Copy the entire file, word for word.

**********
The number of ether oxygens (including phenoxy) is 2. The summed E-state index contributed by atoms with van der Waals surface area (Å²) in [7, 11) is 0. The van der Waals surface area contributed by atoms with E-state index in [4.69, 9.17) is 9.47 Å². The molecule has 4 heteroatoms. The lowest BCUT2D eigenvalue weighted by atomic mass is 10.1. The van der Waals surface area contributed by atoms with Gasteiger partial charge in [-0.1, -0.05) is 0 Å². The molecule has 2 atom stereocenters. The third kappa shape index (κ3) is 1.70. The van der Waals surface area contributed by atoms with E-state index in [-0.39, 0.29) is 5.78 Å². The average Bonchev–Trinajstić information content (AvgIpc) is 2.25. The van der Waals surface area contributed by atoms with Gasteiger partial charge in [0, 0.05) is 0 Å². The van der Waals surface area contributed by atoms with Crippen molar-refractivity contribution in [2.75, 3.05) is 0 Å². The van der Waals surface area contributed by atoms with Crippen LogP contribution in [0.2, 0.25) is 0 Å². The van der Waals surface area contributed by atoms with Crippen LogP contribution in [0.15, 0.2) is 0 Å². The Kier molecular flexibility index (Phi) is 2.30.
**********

The number of ether oxygens (including phenoxy) is 2. The summed E-state index contributed by atoms with van der Waals surface area (Å²) in [7, 11) is 0. The van der Waals surface area contributed by atoms with E-state index in [4.69, 9.17) is 9.47 Å². The molecule has 4 heteroatoms. The lowest BCUT2D eigenvalue weighted by atomic mass is 10.1. The van der Waals surface area contributed by atoms with Gasteiger partial charge in [-0.1, -0.05) is 0 Å². The molecule has 2 atom stereocenters. The third kappa shape index (κ3) is 1.70. The van der Waals surface area contributed by atoms with E-state index in [-0.39, 0.29) is 5.78 Å². The average Bonchev–Trinajstić information content (AvgIpc) is 2.25. The van der Waals surface area contributed by atoms with Gasteiger partial charge in [0, 0.05) is 0 Å². The van der Waals surface area contributed by atoms with Crippen molar-refractivity contribution in [2.75, 3.05) is 0 Å². The van der Waals surface area contributed by atoms with Crippen LogP contribution in [0.2, 0.25) is 0 Å². The van der Waals surface area contributed by atoms with Crippen LogP contribution in [0.15, 0.2) is 0 Å². The Kier molecular flexibility index (Phi) is 2.30.